Still, it's one of the few times I get to write about the Eurythmics here, presumably for contractual reasons; the soundtrack to a film of 1984 was on Virgin rather than their usual home at RCA, and so presumably more easily obtainable. I haven't seen the film and I don't think I'd heard the song before either, although I do remember the "Doo-do-do, boom-boom" middle section from a VH-1 trailer. The rest reminds me oddly of Queen somehow. They made worse records than this, but it feels like it loses a lot out of context.
Level 42's second Top 20 hit after 'The Sun Goes Down' (and also their first Hot 100 hit in the US, I believe) finds them on their way towards the smooth pop sound that made them stars, whilst still retaining some of the slap-bass funk of their pre-fame days. I can't really claim much knowledge of the early stuff (and probably wouldn't get it anyway) so I have to take people's word for it that they knew what they were doing then.
In fact I don't remember hearing this before either, as it was overshadowed by the later more radio-friendly stuff. Coming to it now it seems to be falling rather between two stools, and despite the polished production they seem unsure of themselves. The lyric seems like a precursor to 'Running In The Family' and whilst that's not a favourite of mine it at least seems more wholehearted than this, which can't quite bring itself to be a pop song but isn't quite anything else either.
Also appearing on: Now 6, 7, 10, 13, 14 Available on:Level Best
There's another subtitle here, but at least a well-known one: apparently it was added to avoid confusion with the Van Halen song. In some ways, it's difficult to review this song in words, because it's not a work of great literary ambition; it strives to be no more than the vivacious pop song that it is. Perhaps the most interesting (if obvious) way to look at it is to compare it to the Girls Aloud version; they didn't exactly reinvent it but the words are much more intelligible there, which isn't necessarily an advantage. Both versions also sound slightly overstaffed, as if they don't really need so many singers on them, but that's the risk you run in a vocal group. And the version I've linked to has a longer outro than I remember, which certainly could have been trimmed. For all that, though, this is a record that succeeds so well on its own terms as to make further questions irrelevant.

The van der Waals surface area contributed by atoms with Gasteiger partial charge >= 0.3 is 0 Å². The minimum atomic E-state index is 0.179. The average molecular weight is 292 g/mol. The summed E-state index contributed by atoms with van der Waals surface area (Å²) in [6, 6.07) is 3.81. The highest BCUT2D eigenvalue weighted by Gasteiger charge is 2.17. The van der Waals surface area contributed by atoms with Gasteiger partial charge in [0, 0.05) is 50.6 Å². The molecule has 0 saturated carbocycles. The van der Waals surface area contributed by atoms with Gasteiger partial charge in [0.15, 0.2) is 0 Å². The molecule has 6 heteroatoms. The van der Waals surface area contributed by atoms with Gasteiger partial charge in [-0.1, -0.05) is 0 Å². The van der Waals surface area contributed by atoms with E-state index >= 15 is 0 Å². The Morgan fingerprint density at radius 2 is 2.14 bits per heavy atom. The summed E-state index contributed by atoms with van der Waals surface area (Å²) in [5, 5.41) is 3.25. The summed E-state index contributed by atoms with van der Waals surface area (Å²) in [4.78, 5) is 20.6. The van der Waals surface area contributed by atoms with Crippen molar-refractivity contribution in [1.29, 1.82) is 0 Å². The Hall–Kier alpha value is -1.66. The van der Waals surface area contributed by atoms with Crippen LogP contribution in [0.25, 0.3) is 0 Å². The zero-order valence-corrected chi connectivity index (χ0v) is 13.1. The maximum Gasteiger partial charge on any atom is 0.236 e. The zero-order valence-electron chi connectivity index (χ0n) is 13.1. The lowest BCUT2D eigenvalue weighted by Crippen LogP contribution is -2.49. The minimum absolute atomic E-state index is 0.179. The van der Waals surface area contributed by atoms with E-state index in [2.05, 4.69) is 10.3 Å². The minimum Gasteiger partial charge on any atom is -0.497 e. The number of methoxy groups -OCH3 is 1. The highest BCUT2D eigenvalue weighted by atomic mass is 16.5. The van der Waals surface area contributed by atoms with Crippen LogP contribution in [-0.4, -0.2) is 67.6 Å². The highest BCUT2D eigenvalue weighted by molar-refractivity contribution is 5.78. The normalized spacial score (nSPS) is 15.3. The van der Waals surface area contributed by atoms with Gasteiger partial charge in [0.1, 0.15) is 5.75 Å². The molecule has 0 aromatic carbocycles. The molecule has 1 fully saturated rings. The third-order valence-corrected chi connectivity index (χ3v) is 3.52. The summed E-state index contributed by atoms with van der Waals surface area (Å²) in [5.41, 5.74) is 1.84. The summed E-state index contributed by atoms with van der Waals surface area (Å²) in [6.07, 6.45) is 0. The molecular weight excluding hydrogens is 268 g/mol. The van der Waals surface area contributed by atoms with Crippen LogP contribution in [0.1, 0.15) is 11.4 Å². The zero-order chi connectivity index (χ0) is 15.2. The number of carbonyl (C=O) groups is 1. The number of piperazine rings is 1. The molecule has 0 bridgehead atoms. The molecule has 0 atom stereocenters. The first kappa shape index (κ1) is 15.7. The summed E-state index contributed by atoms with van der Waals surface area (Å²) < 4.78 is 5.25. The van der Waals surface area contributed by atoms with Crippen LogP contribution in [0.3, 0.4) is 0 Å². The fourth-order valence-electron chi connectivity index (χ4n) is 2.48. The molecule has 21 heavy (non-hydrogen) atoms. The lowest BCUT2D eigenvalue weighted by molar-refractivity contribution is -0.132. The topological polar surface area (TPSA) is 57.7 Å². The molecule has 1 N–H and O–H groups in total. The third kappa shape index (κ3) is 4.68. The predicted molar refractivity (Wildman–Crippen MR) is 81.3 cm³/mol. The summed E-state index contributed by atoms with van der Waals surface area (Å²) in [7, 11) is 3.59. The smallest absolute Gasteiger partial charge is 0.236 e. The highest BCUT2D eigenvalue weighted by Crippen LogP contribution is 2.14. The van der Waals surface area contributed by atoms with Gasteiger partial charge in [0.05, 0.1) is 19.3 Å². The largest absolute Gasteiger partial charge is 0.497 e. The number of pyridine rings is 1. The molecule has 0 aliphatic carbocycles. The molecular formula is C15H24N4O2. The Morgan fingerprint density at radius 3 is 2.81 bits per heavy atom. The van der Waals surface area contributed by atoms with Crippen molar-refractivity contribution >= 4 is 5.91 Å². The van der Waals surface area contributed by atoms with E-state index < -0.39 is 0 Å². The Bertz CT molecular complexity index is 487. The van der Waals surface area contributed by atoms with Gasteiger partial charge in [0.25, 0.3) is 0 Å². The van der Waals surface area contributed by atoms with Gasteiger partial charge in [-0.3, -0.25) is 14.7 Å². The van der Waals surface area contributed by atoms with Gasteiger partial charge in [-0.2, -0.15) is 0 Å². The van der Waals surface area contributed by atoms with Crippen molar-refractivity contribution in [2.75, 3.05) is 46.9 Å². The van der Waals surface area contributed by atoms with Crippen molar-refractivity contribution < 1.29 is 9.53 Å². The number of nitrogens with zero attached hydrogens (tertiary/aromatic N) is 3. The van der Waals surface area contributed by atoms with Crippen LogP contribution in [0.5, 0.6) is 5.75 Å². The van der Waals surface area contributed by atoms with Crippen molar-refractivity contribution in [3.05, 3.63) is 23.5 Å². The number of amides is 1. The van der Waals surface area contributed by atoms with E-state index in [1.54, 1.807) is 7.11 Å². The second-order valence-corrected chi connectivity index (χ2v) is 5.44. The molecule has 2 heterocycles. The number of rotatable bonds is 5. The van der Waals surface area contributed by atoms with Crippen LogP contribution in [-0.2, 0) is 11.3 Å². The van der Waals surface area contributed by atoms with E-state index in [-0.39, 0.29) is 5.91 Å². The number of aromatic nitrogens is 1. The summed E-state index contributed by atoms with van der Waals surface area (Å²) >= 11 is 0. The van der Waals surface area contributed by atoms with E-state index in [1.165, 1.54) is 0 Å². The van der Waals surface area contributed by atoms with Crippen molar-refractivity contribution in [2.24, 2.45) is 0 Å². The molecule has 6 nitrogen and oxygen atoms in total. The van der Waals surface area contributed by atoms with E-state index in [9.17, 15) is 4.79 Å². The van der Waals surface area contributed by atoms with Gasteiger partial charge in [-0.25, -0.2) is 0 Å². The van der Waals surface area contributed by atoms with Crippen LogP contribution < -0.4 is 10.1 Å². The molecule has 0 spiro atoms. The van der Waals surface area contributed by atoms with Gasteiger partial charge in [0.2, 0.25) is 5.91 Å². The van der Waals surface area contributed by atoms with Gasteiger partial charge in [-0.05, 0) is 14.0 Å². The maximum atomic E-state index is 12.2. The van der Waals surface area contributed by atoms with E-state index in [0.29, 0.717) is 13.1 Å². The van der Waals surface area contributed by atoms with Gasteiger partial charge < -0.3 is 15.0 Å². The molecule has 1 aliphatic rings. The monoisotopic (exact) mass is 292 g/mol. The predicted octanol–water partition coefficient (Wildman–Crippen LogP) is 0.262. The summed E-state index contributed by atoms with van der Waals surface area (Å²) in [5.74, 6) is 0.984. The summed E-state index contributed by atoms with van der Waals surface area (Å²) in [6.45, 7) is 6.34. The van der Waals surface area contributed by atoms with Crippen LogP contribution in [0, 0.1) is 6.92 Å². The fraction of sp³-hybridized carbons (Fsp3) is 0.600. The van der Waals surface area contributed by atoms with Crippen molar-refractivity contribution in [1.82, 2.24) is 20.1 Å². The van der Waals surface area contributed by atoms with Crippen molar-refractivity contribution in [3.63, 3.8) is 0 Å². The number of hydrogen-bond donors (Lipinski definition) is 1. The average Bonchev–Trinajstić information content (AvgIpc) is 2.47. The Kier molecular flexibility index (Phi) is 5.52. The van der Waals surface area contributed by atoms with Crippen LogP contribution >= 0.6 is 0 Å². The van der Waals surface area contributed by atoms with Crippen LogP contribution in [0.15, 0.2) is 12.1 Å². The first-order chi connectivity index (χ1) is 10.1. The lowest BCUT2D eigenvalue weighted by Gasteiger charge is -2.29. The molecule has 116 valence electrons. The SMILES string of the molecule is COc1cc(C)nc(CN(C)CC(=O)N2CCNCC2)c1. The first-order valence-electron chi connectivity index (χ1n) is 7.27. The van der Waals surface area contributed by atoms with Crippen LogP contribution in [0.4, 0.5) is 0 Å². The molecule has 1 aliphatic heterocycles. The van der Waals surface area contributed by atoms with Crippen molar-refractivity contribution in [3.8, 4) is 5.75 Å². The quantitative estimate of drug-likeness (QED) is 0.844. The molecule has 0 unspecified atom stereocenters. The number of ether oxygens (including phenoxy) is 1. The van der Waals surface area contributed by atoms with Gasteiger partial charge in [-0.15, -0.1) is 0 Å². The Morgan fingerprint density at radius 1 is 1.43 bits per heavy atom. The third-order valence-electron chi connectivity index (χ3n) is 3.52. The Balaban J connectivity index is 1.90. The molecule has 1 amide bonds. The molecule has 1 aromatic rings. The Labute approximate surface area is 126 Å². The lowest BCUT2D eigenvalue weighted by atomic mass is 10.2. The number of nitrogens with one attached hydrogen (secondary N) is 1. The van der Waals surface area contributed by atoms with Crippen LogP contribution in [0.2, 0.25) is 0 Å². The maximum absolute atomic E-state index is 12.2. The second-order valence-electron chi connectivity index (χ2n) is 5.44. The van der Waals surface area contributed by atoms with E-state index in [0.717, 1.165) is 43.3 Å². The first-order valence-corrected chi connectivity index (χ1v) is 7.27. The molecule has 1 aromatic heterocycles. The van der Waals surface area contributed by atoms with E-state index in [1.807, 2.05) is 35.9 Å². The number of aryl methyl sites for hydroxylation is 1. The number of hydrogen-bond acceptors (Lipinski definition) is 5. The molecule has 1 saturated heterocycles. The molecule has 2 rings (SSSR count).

Another song I remember hearing a lot at home for some reason; in fact I tend to associate it particularly with the Feargal Sharkey track, possibly because they both have that dramatic brass punch. 'If It Happens Again' was their first self-penned hit after the Labour Of Love covers set that's represented twice on the first Now album. As such, they'd already passed their artistic peak so far as I'm concerned, but they had a few good pop songs left in them and this is one of them.
However, it's hard to agree with the comment on this other upload that it "hardly sounds like it's an 80s hit." In fact one of the most notable elements of this track is the use of electronic drums and other synthesisers alongside the traditional instrumentation, in line with contemporary trends in reggae. The grouchy lyric suits the whiny quality in Ali Campbell's voice quite well and the only major flaw is that they seem to run out of ideas too long before the end, and that video is a bit creepy. Otherwise though, this is about the best of the after-they-were-really-good years.
A song that now recharts so regularly in October that it almost feels like cheating to listen to it in February. But listen I did, and for the purposes of this post I actually had to look up 'I Want A New Drug' by Huey Lewis and the News, who sued Parker over this. There are three minutes I won't get back. It's not my place to comment on the (confidential) outcome of the case; suffice it to say that there is some resemblance (though a few people have also mentioned M's 'Pop Muzik' which predates both records) but there's no real comparison.
Parker apparently struggled for inspiration in time for his deadline (which explains a lot I guess) before he came up with the mock-ad-jingle idea. The lyrics he wrote to it have some air of first-draft silliness about them but that's no bad thing in this context; what really sells it is his deadpan delivery. It was enough for the single to come near the top of the UK chart in late summer, months before the film was actually released here. I don't know how he feels about the fact that this has overshadowed the rest of his career, but he'll have to live with it. Oh, and I've never seen that 'Searchin For The Spirit' subtitle anywhere but this album.
A commenter says this could almost be a Stevie Wonder song, and that's not far off if you allow the caveat that it sounds like Stevie Wonder in the 1980s, rather than at his peak. Still, it's one track that turns out to be better than I expected, and I think I like this more than the the Nik Kershaw songs I remembered from the time. I don't think I can take it as seriously as it seems to take itself, but there's a decent melody in there and it's solidly produced and all.
Also appearing on: Now 2, 3, 6 Available on:Then & Now
An entirely unofficial track-by-track examination of highlights and lowlights from the Now That's What I Call Music compilations. And if that doesn't sound like a challenge, you're obviously not an old curmudgeon like me.